When we spoke to director Lee Hirsch about his film Bully in late February, he was in the middle of a crazy week. The documentary, which looks at a year in the lives of three kids who are being bullied and parents of two who committed suicide, had just been given an R rating by the MPAA for using the f-word six times. That would make it extremely difficult to get the film shown in schools, as Hirsch had planned. Even an impassioned appeal by Harvey Weinstein and Alex Libby, one of the bullied teens featured in the film, did not persuade the ratings board.
Commentators expressed outrage that this powerful documentary might be made less accessible to the very kids to whom Hirsch was trying to give a voice. A Michigan high-school student named Katy Butler started a petition on change.org urging the MPAA to revise the rating to a PG-13. Within a week, it had garnered more than 200,000 signatures. The MPAA refused to back down, and ultimately the film, which premiered in limited release March 30, was released with no rating.
When we spoke to Hirsch, he had the sound of a man ready for a fight, fired up by a cause he believes in. For him the project is personal. He was bullied as a child, and he sees the film as part of a larger educational effort, along with community outreach and online resources developed by the National Center for Learning Disabilities (available at ld.org).
What do you make of the R rating from the MPAA?
It’s absurd to think that kids in middle school and high school could not choose to see a film that depicts their own lives, that’s honest and true and real. The irony is insane. After a year filming in schools, I can tell you there’s nothing new for kids in hearing profanity.
In the film, we hear from kids who are being bullied. Did you consider interviewing some of the bullies to get a sense of where they are coming from?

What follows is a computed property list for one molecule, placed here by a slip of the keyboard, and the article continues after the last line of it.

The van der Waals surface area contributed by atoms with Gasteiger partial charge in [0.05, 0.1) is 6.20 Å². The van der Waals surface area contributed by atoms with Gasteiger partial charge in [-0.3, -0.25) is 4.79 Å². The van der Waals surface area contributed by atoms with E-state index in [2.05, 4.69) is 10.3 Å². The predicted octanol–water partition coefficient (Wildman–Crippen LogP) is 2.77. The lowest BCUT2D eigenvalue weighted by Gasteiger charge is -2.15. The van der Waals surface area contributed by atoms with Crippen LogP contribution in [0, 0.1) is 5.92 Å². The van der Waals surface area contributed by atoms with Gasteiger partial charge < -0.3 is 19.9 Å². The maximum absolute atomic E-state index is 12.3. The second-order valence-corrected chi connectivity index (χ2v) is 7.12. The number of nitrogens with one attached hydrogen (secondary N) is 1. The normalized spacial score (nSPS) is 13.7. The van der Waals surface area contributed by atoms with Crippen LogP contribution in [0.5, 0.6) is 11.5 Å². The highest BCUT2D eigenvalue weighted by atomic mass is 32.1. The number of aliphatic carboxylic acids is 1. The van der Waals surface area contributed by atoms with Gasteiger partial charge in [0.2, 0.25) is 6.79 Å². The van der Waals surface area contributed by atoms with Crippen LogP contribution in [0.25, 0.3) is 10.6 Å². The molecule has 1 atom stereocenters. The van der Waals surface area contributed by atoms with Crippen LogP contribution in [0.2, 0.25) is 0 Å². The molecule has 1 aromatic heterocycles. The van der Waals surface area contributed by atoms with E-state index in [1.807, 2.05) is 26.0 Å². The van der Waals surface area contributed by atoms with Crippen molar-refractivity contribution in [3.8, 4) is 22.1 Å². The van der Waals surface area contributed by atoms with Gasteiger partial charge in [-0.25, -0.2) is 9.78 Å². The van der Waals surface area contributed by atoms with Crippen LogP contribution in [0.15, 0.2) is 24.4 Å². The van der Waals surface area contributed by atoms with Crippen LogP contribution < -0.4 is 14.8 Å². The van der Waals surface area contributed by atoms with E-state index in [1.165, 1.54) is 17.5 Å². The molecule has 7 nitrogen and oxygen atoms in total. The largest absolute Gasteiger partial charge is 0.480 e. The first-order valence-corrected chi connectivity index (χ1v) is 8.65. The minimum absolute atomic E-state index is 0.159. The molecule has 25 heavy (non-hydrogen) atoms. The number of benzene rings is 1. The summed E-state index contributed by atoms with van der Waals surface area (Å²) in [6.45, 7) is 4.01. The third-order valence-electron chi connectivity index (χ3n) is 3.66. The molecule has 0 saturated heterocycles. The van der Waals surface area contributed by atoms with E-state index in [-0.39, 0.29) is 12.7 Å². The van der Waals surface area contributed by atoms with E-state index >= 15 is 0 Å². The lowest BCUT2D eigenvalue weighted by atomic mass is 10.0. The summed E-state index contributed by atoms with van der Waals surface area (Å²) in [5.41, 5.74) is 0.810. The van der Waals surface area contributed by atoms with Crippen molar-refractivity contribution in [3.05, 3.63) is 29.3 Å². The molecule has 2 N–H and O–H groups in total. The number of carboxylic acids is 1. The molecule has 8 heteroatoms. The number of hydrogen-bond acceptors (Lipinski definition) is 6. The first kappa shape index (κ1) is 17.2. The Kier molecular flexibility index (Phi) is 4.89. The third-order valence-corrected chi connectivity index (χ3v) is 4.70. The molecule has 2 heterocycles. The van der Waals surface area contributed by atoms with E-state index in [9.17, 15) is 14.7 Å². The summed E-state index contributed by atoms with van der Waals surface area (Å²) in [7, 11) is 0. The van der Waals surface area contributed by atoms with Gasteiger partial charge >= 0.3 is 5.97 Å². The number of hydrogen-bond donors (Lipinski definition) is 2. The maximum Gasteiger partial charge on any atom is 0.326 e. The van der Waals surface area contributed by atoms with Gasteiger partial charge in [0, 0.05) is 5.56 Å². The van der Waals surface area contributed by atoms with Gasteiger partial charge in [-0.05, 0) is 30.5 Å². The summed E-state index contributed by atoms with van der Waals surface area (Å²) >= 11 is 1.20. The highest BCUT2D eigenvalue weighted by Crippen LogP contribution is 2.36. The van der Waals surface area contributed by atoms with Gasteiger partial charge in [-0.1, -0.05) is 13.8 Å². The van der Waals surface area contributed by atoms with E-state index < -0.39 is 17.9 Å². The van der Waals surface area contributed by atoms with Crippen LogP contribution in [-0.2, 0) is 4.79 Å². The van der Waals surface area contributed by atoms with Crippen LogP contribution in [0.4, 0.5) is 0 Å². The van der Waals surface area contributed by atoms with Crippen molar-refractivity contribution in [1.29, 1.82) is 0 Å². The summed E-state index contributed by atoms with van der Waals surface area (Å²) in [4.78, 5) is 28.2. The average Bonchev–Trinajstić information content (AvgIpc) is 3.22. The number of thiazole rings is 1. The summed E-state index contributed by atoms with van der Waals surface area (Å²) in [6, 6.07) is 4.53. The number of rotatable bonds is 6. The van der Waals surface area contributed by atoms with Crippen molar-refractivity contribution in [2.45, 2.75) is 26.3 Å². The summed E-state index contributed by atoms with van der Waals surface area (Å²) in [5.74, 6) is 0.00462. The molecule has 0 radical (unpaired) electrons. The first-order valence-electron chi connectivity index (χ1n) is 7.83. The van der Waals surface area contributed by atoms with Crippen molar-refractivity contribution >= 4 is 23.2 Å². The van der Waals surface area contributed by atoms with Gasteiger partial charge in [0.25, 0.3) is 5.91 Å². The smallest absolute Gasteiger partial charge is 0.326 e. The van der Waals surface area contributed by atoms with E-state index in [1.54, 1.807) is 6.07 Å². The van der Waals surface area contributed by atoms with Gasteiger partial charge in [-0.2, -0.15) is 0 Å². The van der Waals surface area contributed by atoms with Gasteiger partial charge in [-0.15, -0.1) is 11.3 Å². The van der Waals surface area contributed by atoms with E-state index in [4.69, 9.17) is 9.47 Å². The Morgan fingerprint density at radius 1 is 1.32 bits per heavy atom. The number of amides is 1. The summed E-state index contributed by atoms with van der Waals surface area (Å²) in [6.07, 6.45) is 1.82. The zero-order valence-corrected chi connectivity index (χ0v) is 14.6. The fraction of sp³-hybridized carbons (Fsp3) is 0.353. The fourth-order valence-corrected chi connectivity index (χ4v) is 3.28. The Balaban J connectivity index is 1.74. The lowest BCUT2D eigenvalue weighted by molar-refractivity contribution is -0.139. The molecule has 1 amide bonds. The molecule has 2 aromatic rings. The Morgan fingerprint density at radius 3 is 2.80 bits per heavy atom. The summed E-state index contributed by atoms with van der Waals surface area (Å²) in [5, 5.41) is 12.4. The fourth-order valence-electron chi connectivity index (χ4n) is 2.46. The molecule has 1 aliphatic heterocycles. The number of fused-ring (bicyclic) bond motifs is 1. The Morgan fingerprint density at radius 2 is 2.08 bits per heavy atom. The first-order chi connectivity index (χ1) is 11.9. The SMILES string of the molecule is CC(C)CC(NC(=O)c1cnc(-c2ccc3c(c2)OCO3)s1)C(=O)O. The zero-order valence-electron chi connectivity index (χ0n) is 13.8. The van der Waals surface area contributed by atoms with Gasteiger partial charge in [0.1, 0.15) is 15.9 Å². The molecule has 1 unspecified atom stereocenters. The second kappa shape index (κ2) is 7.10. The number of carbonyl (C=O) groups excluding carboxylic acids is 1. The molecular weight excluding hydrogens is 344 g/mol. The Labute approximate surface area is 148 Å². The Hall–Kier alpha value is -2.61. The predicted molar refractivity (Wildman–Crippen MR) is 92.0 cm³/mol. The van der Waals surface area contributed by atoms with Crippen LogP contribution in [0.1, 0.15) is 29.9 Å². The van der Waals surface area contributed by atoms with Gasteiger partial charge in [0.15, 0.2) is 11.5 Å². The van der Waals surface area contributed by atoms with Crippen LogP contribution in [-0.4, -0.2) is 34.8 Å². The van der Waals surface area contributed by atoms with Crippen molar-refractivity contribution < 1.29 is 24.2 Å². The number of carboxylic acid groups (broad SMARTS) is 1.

I made an editorial choice [to] give voice to victims. This is sort of who this film is for, validating their stories. I set out to just be in the world of these families and these kids. There’s no experts in this film. I think we just wanted to live in their worlds.
Has the term bullying become too broad? Isn’t some rough behavior and meanness just part of childhood?
There’s plenty of conflict that’s normal, but I think bullying can be mistaken for conflict if you aren’t looking for the right things and asking the right questions. So case in point could be [two] students involved in a pushing match or a fight and both get punished the same way, when in reality we need to ask if this is a bullying situation. Has this student been frequently assaulted or pushed or made fun of by the other student or students that are involved?
What do you want parents to get out of the film?
If it gives parents an excuse to start an uncomfortable conversation, that’s great. I think for parents it’s very tough terrain. If your child is talking to you about bullying, you can assume that what they’re experiencing is worse than what they’re telling you.
And what about kids? What do you want them to take away?
In some documentaries about social issues, the call to action is, like, take down the World Bank or defeat a dictator in Africa. It’s these things that you think, “Oh, God, how can I do that?” With our film, people can say “I’m going to go out of my way tomorrow to help someone.” You get to make a little choice and then you’re part of the movement.
Bullyopens in Chicago cinemas April 13.